Caroline Rotich, photo by PhotoRun.net
Lelisa Desisa, photo by PhotoRun.net
For Justin Lagat, like all Kenyan distance runners, running is a national pastime. His column, A View from Kenya provides RunBlogRun readers with a unique, passionate and unblemished view of how runners close to the sport in Kenya, and Kenyan sports fans, see athletics.
This piece is of particular interest, as Justin Lagat joined some friends at a local restaurant to watch the 119th Boston Marathon.
Watching the 119th Boston Marathon at a restaurant in Eldoret, Kenya, by Justin Lagat
The TV screen at a restaurant here in Eldoret where I, with a group of other Kenyan fans, watched the Boston Marathon was hanging very high on the wall and I was silently wishing it had been placed a bit lower so that we could enjoy some more clarity. But, when the two Ethiopians, Mare Dibaba and Buzunesh Deba, pulled ahead of the rest of the field in the women’s race as they accelerated towards the finish and Kenya’s Caroline Rotich went with them, I was glad that the screen was that high. The fans stood from their chairs and started cheering for Rotich as they moved towards the screen pointing at it as if the rest of us who sat behind them were not watching it, or, they may have forgotten that they weren’t transparent.
The duel between Mare Dibaba and Rotich was a moment to remember. As the two neared the finish line, there was an instant when Dibaba appeared slightly ahead and the Kenyan fans in the restaurant thought that the battle was over. Their cheering subsided suddenly, with a few still shouting that there was still hope. Then, just like it happens in a hail storm against iron roofs, the short break of calmness was suddenly taken over by louder cheers when Rotich caught up again with Dibaba and the two began to run shoulder to shoulder. It was going to be a close finish. As the fans grew hoarse, Rotich finally edged Dibaba and cut the tape. Handshakes and hugs amid screams were exchanged among the strangers in the room.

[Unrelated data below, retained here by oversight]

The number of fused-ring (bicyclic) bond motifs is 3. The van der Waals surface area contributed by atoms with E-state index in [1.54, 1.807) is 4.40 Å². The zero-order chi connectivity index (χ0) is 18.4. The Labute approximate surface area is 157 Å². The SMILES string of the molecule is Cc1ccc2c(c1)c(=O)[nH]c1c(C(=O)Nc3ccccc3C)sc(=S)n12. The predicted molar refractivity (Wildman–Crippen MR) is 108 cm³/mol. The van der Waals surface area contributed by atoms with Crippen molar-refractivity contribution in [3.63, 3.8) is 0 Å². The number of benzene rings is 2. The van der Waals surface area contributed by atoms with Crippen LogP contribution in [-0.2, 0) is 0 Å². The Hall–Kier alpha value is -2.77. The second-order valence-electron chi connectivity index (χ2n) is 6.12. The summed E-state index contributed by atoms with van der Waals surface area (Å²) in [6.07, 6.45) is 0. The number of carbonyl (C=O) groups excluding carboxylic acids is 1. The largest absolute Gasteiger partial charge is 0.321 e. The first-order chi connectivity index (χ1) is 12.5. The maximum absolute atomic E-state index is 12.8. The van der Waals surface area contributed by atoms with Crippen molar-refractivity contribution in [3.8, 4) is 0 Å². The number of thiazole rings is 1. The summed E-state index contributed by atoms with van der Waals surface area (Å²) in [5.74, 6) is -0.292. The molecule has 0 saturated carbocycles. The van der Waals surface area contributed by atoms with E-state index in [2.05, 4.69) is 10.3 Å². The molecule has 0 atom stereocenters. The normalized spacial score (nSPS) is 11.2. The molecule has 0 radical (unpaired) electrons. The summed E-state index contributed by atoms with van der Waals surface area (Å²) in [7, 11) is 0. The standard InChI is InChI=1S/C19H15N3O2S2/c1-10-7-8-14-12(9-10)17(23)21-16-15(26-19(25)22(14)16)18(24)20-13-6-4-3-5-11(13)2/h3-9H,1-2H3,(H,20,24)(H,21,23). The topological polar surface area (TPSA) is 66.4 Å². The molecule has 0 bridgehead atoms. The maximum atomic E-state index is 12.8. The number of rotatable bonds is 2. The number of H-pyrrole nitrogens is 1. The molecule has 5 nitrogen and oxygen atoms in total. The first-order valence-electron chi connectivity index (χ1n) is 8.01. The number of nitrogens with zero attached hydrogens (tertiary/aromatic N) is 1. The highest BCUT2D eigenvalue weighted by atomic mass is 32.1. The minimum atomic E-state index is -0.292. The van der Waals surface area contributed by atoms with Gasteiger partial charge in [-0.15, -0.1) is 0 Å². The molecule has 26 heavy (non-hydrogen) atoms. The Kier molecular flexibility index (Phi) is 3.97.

The women’s race had been so exciting past the half way as Des Linden of the USA maintained a fast pace at the lead that saw the other Kenyan runners; Sharon Cherop and Caroline Kilel, who Kenyans had more expectations in them seeming to be struggling to keep up as they ran behind the pack. No one wanted to miss a second of it.
The men’s race too was exciting with many surges and victims of the surges dropping back from the leading pack at many instances on the way. Being a championship year, many of the Kenyan athletes would have bettered their chances to be included in the marathon team by finishing in the top three positions. Patrick Makau was the first one to disappear from the radar before Abel Kirui followed later when Lelisa Desisa engaged the field in a fast pace after crossing the midway.
Despite not being considered a real contender by many who thought that becoming a politician would take much of his time from training, Wesley Korir proved them wrong. He was able to stay with the leading pack of four in the later stages of the race and only started to falter with about two kilometers to go and finished in 5th place.
Lelisa Desisa ran strongly and confidently in the last stages of the men’s race and the only competition he still had was from his compatriot, Yemane Tsegay, who soon appeared to have been already contented with a 2ndposition as he kept glancing back at Kenya’s Wilson Chebet and raising his hands in celebration with some meters to go. The three of them finished the race in that order.
After watching the Boston Marathon, one has to agree that the level of competition in marathon running is rising, that it is getting harder to predict winners and that this is adding more excitement to watching the event.
Also, in some small way, the Boston Marathon brought in some unifying element here in Africa in the wake of the barbaric xenophobic attacks in South Africa where foreigners are being mistreated and being asked to leave the country as other Africans in other nations begin shunning South African Companies and products in retaliation. Many Kenyans on this day remained sober and thronged into social places to entertain themselves by watching the eagerly awaited Boston Marathon on the South African DSTV channels. It is time that such hostile people realize that the world is slowly becoming one and that we all need each other for trade and unity.
Larry Eder has had a 50-year involvement in the sport of athletics. Larry has experienced the sport as an athlete, coach, magazine publisher, and now, journalist and blogger. His first article, on Don Bowden, America's first sub-4 minute miler, was published in RW in 1983. Larry has published several magazines on athletics, from American Athletics to the U.S. version of Spikes magazine. He currently manages the content and marketing development of the RunningNetwork, The Shoe Addicts, and RunBlogRun. Of RunBlogRun, his daily pilgrimage with the sport, Larry says: "I have to admit, I love traveling to far away meets, writing about the sport I love, and the athletes I respect, for my readers at runblogrun.com, the most of anything I have ever done, except, maybe running itself."
Theme song: Greg Allman, " I'm no Angel."
View all posts
Leave a Reply